What is the best age to master a foreign language?
We tend to think that children are better at learning foreign languages that adults. However, in fact, this is not necessarily true. Both kids and adults demonstrate their own strengths while trying to master a new discipline. For instance, children have a better ear for sounds and can pick up native accents easily, whereas adults have longer attention spans and general literacy skills which allow to them further develop their knowledge. Not only these abilities determine how many languages we speak but also other factors, such as social environment, teaching methods and our personal goals and motivation.
Antonella Sorace, a professor of developmental linguistics and director of the Bilingualism Matters Centre at the University of Edinburgh, explains that not everything goes downhill with age. She believes that what concerns ‘explicit learning’ (a teaching method when students study in class and are led by a teacher), adults are much more advanced in this compared to kids who do not have attention and memory capabilities just yet.
The results of the study conducted by scientists from Israel show that adults are better at understanding and applying language rules than children. People of three age groups participated in the experiment: 8-year-olds, 12-year-olds and young adults. The oldest participants were best at the test, followed by 12-year-olds and leaving 8-year-olds behind. When asked to interpret the results, the researchers suggested that those who scored higher may have benefited from skills that come naturally with age, such as strategic and critical thinking, problem-solving, etc. To cut a long story short, older learners have a broader overall experience and outlook which help them grasp new information easier.
However, young learners are extremely good at learning implicitly (while being surrounded by natives). A kid would carefully observe the native and imitate them quite successfully, provided that the native spends a sufficient amount of time with the toddler. In 2016, the Bilingualism Matters Centre found that teaching 5-year-old Scottish pupils a Mandarin language for one hour per week made close to zero impact on their Mandarin language skills. Surprisingly, adding just one and a half complementary hour and asking a native for help, improved those kids’ practical knowledge. They were able to easily grasp such language elements, that older learners typically struggle with, e.g. the tones.
Kids don't learn - they acquire
It is hard to believe but newborns may cry with an accent that resembles the speech they heard while still being in the womb. As they get a bit older, they start babbling in the native language of their parents. This shows just how quickly humans’ brains absorb new information. Antonella says that there is no doubt early years are crucial for acquiring our own language. Besides, studies show that abandoned or isolated children tend to face communication problems as they move through their lives due to not engaging enough with their parents at the early childhood.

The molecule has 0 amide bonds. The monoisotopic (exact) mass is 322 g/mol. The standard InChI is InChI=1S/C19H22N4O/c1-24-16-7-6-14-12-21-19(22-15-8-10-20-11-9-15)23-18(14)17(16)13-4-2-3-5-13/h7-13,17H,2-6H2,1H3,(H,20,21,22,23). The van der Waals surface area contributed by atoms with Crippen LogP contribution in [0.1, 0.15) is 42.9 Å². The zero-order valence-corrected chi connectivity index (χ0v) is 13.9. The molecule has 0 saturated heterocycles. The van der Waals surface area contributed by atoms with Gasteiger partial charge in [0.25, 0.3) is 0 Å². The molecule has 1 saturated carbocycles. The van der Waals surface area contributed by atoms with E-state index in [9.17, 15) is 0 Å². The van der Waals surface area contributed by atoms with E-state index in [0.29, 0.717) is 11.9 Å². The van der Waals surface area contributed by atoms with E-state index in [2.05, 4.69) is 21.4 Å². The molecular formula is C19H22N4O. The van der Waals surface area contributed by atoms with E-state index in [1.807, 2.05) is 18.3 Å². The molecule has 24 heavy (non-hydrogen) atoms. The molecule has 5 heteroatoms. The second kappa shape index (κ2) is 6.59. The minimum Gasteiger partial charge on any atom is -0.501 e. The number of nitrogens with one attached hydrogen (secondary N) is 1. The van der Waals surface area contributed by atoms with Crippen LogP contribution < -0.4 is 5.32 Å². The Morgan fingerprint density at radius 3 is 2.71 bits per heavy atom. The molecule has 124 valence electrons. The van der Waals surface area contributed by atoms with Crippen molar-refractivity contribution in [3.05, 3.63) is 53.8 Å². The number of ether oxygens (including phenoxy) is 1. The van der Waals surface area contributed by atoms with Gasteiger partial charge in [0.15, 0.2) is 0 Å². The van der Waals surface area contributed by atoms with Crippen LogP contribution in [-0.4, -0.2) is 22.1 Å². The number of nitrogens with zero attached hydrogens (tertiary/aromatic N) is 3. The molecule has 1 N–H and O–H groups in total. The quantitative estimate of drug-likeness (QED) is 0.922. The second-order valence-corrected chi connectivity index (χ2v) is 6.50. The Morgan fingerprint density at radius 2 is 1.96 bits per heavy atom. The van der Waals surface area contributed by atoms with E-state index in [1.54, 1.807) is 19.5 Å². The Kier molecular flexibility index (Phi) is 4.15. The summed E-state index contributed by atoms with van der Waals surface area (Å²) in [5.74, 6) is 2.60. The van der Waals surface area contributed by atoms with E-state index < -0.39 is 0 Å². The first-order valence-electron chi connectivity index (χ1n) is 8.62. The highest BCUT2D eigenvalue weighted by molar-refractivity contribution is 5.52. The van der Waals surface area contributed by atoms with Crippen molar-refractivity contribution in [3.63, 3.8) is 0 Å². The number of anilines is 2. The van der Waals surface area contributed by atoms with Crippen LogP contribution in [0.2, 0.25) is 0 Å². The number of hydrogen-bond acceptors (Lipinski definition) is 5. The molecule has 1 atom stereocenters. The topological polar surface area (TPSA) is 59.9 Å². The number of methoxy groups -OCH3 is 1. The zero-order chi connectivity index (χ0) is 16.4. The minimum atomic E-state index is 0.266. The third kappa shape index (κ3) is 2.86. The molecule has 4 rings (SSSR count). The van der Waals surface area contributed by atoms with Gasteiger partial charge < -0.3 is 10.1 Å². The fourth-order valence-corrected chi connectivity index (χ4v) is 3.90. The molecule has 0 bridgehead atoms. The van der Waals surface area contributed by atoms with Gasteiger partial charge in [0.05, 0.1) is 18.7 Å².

When it comes to learning a foreign language, children often excel at this easier than adults because they have a greater sense of urgency to do it. Imagine, a family permanently moves to a different country and from now on needs to speak a new language. There is a big chance that the youngest family members will become fluent faster than their parents since they have to make friends, be accepted and fit in. But this can also be true because they start attending school there and hear the foreign language on daily basis, while their parents might be working on their own and do not interact with others so much.
Learning a foreign language - what for?
Danijela Trenkic, a psycholinguist at the University of York, says that often people get confused while trying establish a precise reason to learn a new language. They are trying to understand whether it will make them more clever, healthy, rich or whether they should be looking for other benefits that speaking a foreign language would bring them. ‘But actually, the biggest advantage of knowing foreign languages is being able to communicate with more people’, she says.
Danijela herself comes from Serbia. She only became fluent in English when she moved to the UK in her twenties. She admits she still makes grammatical mistakes in English, especially when she is tired. Nevertheless, the MIT quiz classifies her as native and, according to her, she enjoys all of the amazing things which being an English speaker has to offer: communicating, reading literary works, producing meaningful and coherent texts and more.